(NEW YORK, NEW YORK)— In the battle over the rezoning of Lenox Terrace, a City Council subcommittee rejected the Olnick Organization’s proposal last week and now again the City Council Land Use Committee has vetoed the proposal unanimously, Patch reports.
As we reported a few weeks ago, Olnick had threatened that if denied the rezoning, the developer would also axe all plans for affordable housing and renovations to existing rent-stabilized units on the existing development. Nevertheless, the rezoning still elicited resistance from residents and representatives who argue that the drawbacks of rezoning outweigh the benefits of “affordable housing.” Affordable housing is based on median neighborhood incomes and thus an influx of high-income residents can set new affordable unit prices and income requirements higher than the previous median rent price in the neighborhood. The current average rental price is a whopping $2,500.
The first vote, held among the City Council subcommittee in late February, saw Bill Perkins stand by his previous vows to oppose the rezoning. The latest meeting held March 3 saw more city officials, like Land Use Chair Rafael Salamanca (Bronx) cast their vote “nay.”
While Olnick reiterated its promises to better the community if granted rezoning, lawmakers and tenants brought up past grievances against Olnick Organization, which has not curried favor through consistently prioritizing its own interests. In February’s first meeting, Perkins told Patch that the developer “does not have a history of being a good actor in the community.” In the past year alone, 149 residents have complained of egregious negligence in the Lenox Terrace complex, including “lack of heat and hot water, roaches, and faulty electrical outlets,” Curbed NY reported. In 2015, tenants also sued the penny-pinching developer for illegally deregulating stabilized units—but hanging onto the tax break they would have received for stabilized units. Lenox Terrace Association of Concerned Tenants and its President Lenn Shebar expressed disappointment and frustration that much-needed renovations for existing units were being withheld by the multi-million-dollar company as a bargaining chip, rather than given as a right. In Monday’s meeting, Salamanca also brought up that Olnick has resisted cooperating with the City Department of Housing Preservation and Development (HPD) to stabilize rent and ensure affordable accommodations for current tenants in the complex.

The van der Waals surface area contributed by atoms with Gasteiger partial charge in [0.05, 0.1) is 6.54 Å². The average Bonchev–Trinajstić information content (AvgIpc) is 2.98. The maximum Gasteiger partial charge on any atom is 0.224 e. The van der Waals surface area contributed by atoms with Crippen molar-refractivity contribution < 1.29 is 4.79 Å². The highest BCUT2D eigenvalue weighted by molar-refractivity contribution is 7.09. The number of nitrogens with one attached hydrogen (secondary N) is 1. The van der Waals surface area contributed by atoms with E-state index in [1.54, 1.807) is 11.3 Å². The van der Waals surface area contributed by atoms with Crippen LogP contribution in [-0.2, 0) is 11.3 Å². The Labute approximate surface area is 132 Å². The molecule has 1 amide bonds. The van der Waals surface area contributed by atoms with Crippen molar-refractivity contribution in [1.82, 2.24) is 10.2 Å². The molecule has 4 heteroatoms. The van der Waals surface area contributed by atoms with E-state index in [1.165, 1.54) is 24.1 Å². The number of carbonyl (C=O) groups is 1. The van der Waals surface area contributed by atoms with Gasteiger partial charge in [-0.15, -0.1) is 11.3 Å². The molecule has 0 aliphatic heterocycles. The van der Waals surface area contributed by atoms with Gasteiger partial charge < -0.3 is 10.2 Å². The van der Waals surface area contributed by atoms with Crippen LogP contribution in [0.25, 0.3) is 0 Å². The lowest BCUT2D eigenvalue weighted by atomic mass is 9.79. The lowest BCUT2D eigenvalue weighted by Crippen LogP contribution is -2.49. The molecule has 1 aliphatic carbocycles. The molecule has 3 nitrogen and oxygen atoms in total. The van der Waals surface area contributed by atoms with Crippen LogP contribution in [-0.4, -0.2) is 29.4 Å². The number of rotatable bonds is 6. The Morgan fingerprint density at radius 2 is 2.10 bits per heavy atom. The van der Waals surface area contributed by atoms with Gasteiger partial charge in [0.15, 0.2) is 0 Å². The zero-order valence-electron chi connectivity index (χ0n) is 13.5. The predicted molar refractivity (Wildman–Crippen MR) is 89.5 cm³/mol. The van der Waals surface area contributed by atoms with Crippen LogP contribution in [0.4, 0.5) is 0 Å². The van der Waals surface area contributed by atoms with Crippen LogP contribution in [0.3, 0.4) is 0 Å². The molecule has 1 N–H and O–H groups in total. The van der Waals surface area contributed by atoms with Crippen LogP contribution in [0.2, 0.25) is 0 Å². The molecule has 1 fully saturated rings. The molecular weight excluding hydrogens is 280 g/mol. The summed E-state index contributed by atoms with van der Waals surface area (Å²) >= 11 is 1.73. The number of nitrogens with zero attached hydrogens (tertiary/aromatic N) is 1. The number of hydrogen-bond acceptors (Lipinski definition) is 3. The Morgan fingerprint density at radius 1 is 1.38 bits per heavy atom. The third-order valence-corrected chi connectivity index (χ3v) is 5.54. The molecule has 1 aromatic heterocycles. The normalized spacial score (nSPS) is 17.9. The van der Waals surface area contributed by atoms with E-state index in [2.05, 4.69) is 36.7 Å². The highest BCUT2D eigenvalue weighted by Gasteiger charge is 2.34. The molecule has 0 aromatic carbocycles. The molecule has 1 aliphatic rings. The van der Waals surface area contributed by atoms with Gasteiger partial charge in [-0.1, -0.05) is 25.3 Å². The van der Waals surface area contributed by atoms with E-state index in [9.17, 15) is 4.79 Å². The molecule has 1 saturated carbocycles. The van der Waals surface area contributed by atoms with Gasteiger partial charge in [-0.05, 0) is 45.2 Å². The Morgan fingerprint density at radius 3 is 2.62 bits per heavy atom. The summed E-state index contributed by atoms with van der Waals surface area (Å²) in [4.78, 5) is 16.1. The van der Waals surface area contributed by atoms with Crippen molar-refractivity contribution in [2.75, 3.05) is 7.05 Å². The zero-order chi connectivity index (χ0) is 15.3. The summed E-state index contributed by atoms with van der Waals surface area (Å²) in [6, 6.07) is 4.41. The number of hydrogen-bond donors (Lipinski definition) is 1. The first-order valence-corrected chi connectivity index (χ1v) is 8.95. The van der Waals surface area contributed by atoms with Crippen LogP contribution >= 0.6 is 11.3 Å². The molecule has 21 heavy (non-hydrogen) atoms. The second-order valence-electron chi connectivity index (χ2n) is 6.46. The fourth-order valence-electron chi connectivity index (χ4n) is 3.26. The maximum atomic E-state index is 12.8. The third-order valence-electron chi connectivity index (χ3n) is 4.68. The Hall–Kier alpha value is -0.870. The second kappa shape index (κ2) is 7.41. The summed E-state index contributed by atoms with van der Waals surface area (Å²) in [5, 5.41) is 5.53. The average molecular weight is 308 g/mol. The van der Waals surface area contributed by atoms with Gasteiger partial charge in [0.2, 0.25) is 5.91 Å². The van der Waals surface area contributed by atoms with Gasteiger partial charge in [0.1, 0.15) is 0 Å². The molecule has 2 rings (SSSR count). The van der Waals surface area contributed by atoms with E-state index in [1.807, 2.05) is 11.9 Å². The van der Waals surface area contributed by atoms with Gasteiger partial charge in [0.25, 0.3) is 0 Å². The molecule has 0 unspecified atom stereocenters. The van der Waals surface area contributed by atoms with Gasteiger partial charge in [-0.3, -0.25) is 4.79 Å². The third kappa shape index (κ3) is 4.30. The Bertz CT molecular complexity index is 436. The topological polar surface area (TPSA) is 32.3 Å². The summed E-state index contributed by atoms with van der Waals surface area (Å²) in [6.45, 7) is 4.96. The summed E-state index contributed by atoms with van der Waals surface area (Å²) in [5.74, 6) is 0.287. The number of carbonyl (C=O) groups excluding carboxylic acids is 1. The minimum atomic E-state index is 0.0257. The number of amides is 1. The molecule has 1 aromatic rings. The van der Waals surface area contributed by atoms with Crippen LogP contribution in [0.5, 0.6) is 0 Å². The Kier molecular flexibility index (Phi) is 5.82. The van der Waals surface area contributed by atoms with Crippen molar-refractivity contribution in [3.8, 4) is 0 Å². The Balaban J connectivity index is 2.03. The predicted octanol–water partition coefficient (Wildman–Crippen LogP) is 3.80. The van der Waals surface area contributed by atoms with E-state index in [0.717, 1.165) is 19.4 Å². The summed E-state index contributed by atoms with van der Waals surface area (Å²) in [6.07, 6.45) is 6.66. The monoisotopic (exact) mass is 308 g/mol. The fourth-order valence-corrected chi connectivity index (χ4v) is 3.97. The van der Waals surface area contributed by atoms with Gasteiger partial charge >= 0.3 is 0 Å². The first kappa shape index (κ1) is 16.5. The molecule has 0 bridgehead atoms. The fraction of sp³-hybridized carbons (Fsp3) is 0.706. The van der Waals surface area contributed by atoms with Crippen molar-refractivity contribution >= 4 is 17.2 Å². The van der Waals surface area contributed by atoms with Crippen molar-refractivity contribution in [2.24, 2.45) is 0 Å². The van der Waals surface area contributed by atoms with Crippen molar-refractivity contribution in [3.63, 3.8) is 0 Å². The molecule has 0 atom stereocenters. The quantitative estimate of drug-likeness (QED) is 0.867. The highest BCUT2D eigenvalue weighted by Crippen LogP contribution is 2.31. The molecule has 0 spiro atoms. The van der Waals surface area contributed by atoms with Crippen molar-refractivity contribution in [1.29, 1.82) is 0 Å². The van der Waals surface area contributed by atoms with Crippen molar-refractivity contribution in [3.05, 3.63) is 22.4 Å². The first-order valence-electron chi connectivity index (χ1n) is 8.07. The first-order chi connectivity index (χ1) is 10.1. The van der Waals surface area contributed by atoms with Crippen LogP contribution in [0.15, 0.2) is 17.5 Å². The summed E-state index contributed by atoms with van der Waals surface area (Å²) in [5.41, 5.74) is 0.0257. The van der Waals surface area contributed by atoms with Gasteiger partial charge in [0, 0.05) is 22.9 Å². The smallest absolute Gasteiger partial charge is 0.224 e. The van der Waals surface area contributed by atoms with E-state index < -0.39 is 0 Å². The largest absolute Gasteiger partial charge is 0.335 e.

With these allegations in mind, it is hard to hear Olnick’s plea that, “The proposed rezoning offers the greatest benefit to current residents and the Harlem community” when members of the Harlem Community have not been a priority for the developer at any point in its history. Nonetheless, the developer pledges it will go forward in trying to win over residents’ approval.